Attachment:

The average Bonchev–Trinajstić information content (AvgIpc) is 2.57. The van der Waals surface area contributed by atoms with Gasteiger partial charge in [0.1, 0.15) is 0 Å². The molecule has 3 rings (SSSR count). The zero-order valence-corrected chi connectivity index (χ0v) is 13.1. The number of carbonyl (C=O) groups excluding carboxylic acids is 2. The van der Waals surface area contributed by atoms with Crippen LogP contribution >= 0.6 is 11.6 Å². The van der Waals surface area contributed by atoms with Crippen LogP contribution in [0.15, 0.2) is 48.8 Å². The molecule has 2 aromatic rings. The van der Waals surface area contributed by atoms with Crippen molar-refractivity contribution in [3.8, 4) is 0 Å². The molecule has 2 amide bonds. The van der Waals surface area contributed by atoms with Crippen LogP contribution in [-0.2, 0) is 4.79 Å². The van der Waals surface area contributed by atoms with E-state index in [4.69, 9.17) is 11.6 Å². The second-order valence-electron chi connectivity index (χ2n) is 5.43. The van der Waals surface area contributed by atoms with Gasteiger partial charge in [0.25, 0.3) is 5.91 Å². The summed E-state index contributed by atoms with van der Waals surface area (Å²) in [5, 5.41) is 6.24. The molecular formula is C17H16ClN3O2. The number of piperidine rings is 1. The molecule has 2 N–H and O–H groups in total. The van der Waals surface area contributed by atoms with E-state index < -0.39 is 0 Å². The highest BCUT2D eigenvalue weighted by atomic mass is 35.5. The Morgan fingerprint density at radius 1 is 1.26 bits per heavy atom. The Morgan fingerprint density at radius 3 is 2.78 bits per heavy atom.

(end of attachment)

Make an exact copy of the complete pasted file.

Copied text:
The average Bonchev–Trinajstić information content (AvgIpc) is 2.57. The van der Waals surface area contributed by atoms with Gasteiger partial charge in [0.1, 0.15) is 0 Å². The molecule has 3 rings (SSSR count). The zero-order valence-corrected chi connectivity index (χ0v) is 13.1. The number of carbonyl (C=O) groups excluding carboxylic acids is 2. The van der Waals surface area contributed by atoms with Crippen LogP contribution >= 0.6 is 11.6 Å². The van der Waals surface area contributed by atoms with Crippen LogP contribution in [0.15, 0.2) is 48.8 Å². The molecule has 2 aromatic rings. The van der Waals surface area contributed by atoms with Crippen molar-refractivity contribution in [3.8, 4) is 0 Å². The molecule has 2 amide bonds. The van der Waals surface area contributed by atoms with Crippen LogP contribution in [-0.2, 0) is 4.79 Å². The van der Waals surface area contributed by atoms with E-state index in [4.69, 9.17) is 11.6 Å². The second-order valence-electron chi connectivity index (χ2n) is 5.43. The van der Waals surface area contributed by atoms with Gasteiger partial charge in [0.25, 0.3) is 5.91 Å². The summed E-state index contributed by atoms with van der Waals surface area (Å²) in [5, 5.41) is 6.24. The molecular formula is C17H16ClN3O2. The number of piperidine rings is 1. The molecule has 2 N–H and O–H groups in total. The van der Waals surface area contributed by atoms with E-state index < -0.39 is 0 Å². The highest BCUT2D eigenvalue weighted by atomic mass is 35.5. The Morgan fingerprint density at radius 1 is 1.26 bits per heavy atom. The Morgan fingerprint density at radius 3 is 2.78 bits per heavy atom.